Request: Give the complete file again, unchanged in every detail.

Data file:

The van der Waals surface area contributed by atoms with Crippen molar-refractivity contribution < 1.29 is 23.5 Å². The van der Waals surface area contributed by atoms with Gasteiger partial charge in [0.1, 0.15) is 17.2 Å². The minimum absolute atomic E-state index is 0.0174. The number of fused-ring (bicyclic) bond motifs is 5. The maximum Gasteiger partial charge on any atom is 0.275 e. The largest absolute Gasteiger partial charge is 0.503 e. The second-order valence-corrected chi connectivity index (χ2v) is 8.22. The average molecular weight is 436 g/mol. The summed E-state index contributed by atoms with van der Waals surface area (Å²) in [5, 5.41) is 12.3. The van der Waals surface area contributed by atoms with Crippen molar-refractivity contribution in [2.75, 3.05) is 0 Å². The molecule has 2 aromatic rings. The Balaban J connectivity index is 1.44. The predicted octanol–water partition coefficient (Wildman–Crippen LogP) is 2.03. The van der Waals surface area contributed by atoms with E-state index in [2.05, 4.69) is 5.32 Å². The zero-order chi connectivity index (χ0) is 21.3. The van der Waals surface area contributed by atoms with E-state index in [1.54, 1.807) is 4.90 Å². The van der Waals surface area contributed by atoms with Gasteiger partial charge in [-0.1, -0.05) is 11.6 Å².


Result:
The van der Waals surface area contributed by atoms with Crippen molar-refractivity contribution < 1.29 is 23.5 Å². The van der Waals surface area contributed by atoms with Gasteiger partial charge in [0.1, 0.15) is 17.2 Å². The minimum absolute atomic E-state index is 0.0174. The number of fused-ring (bicyclic) bond motifs is 5. The maximum Gasteiger partial charge on any atom is 0.275 e. The largest absolute Gasteiger partial charge is 0.503 e. The second-order valence-corrected chi connectivity index (χ2v) is 8.22. The average molecular weight is 436 g/mol. The summed E-state index contributed by atoms with van der Waals surface area (Å²) in [5, 5.41) is 12.3. The van der Waals surface area contributed by atoms with Crippen molar-refractivity contribution in [2.75, 3.05) is 0 Å². The molecule has 2 aromatic rings. The Balaban J connectivity index is 1.44. The predicted octanol–water partition coefficient (Wildman–Crippen LogP) is 2.03. The van der Waals surface area contributed by atoms with E-state index in [2.05, 4.69) is 5.32 Å². The zero-order chi connectivity index (χ0) is 21.3. The van der Waals surface area contributed by atoms with E-state index in [1.54, 1.807) is 4.90 Å². The van der Waals surface area contributed by atoms with Gasteiger partial charge in [-0.1, -0.05) is 11.6 Å².